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Tipping points leading to ‘Hothouse Earth’ already “active”, scientists warn

A group of the world’s leading climate scientists warn that many climate change ‘tipping points’ are already active and rapid and irreversible changes to the Earth’s climate may be unavoidable unless urgent action is taken on climate change.

In a comment piece published in leading scientific journal Nature, the scientists warn that the world is beginning to trigger “abrupt and irreversible changes” in the earth’s climate, and political and economic action is necessary.

The scientists highlight the fact that current national climate change pledges are insufficient to limit warming to safe levels, and that the world is likely heading to warming of at least 3°C above pre-industrial levels.

“Currently we are seeing much higher risk, and we are rapidly running out of time to respond,” co-author and emeritus professor at the Australian National University Will Steffen says.

“All nations need to recognise the seriousness of the situation and go well beyond their Paris Agreement pledges to cut emissions.”

Scientists have long warned about the impacts of tipping-points, where initial levels of global warming trigger processes within the earth’s climate that reinforce and accelerate further global warming and amplify climate change impacts like sea-level rise.

“As soon as one or two climate dominoes are knocked over, they push Earth towards others,” Steffen says.

“We fear that it may become impossible to stop the whole row of dominoes from tumbling over, forming a cascade that could threaten the existence of human civilisations.”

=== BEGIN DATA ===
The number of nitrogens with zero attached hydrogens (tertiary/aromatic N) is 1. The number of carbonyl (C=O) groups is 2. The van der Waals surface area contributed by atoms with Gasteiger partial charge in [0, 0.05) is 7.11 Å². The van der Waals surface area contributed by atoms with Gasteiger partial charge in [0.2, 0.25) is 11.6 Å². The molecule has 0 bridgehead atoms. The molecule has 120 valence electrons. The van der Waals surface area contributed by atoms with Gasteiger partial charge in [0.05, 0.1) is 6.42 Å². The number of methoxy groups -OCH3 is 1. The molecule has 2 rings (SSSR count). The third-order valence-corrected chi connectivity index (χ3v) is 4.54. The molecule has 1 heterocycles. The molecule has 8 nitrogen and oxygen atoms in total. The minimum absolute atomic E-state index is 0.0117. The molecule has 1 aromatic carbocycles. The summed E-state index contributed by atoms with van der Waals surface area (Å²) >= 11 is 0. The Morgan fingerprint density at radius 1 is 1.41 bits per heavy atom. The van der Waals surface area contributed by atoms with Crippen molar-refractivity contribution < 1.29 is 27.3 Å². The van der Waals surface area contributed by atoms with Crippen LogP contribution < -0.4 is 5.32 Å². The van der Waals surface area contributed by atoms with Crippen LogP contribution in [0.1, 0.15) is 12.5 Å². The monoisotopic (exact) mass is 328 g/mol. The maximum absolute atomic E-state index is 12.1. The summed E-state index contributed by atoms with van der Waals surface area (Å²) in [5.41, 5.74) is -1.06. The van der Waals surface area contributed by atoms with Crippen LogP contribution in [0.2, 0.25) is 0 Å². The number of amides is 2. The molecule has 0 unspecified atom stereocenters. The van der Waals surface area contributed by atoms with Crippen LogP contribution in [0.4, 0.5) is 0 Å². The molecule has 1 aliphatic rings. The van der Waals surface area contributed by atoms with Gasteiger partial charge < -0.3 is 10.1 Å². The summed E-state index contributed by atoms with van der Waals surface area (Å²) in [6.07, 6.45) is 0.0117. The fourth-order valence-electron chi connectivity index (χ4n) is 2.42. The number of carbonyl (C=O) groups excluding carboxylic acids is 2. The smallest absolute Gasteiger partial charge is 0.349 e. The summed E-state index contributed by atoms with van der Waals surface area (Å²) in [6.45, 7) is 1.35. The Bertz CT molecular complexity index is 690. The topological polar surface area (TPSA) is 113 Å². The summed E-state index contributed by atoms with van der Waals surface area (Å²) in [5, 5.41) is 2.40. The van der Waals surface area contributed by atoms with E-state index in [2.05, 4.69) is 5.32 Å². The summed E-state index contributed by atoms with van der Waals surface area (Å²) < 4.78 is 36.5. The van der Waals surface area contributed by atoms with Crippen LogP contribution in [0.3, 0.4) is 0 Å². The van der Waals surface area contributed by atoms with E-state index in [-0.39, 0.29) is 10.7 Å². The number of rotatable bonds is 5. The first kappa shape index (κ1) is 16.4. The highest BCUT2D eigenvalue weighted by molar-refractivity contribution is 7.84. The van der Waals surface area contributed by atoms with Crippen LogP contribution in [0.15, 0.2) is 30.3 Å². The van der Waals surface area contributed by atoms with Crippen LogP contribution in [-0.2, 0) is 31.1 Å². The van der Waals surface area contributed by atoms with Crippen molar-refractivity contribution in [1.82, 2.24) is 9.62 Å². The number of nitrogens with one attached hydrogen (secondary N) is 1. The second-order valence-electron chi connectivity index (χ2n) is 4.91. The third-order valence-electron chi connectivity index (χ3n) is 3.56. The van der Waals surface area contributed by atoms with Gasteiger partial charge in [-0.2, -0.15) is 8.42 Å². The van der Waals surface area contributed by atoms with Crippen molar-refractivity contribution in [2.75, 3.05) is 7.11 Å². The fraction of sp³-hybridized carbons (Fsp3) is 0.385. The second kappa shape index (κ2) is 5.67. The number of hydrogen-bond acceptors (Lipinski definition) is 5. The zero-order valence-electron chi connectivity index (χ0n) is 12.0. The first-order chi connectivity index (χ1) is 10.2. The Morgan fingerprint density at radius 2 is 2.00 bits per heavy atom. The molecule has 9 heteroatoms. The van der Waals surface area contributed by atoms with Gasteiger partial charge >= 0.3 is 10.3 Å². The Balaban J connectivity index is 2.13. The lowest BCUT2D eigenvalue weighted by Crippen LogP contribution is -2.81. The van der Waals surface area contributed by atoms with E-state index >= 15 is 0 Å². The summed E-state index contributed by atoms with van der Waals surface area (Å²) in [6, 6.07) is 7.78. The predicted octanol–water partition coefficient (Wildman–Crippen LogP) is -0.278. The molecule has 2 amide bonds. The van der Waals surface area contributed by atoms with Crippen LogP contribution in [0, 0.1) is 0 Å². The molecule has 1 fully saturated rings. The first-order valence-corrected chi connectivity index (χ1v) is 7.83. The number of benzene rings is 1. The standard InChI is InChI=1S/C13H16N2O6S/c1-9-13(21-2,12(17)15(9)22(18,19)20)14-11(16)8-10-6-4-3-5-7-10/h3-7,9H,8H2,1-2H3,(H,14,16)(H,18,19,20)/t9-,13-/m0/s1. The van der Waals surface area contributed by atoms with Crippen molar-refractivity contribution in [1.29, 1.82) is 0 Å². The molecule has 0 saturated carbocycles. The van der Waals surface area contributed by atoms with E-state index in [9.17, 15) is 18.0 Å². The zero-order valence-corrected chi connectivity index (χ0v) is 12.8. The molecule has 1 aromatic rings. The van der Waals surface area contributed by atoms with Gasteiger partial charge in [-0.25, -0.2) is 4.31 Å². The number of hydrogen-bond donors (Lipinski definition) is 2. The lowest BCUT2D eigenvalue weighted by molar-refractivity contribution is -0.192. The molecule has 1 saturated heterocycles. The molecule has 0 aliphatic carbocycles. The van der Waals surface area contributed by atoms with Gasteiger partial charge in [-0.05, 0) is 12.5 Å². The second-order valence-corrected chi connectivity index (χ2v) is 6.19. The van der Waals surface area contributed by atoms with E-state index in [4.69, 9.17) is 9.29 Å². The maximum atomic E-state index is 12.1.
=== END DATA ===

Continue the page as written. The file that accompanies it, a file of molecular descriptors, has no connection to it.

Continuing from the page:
The group of scientists say that tipping points, which include the significant loss of Arctic sea ice, loss from Greenland and Antarctic ice sheets, thawing of permafrost and ongoing destruction of the Amazon rainforest are already “active”.

Such tipping points will contribute to further warming of the earth, and could lead to irreversible impacts driven by climate change.

“The collapse of major ice sheets on Greenland, West Antarctica and part of East Antarctica would commit the world to around 10 metres of irreversible sea-level rise,” Steffen said.

“Even if these polar ice sheets are ‘tipped’, reducing emissions could slow this process, allowing more time for low-lying populations to move.”

The scientists issued an “urgent call” for rapid reductions in global greenhouse gas emissions, saying governments must act to reduce emissions to avoid the activation of further tipping-points and a rapid increase in global temperatures.

“In our view, the clearest emergency would be if we were approaching a global cascade of tipping points that led to a new, less habitable, ‘hothouse’ climate state,” the scientists say.

The scientists say that the world’s researchers must increase their understanding of the potential, complex impacts of tipping points, saying that they could push the Earth into climate scenarios that are substantially different to anything seen in human history.

“Atmospheric CO2 is already at levels last seen around 4 million years ago, in the Pliocene. It is rapidly heading towards levels last seen some 50 million years ago — in the Eocene — when temperatures were up to 14 °C higher than they were in pre-industrial times,” the paper says.

“It is challenging for climate models to simulate such past ‘hothouse’ Earth states.”

The scientists say that the observation of active tipping-points would justify a global declaration of a climate change emergency.

“In our view, the evidence from tipping points alone suggests that we are in a state of planetary emergency: both the risk and urgency of the situation are acute,” the paper says.

“The stability and resilience of our planet is in peril. International action — not just words — must reflect this.”

Earlier in the month, a group of 11,000 scientists called for a declaration of a climate change emergency, saying that the world was on the path to “untold human suffering” caused by climate change unless stronger action was taken to reduce global greenhouse gas emissions.

Michael Mazengarb is a journalist with RenewEconomy, based in Sydney. Before joining RenewEconomy, Michael worked in the renewable energy sector for more than a decade.

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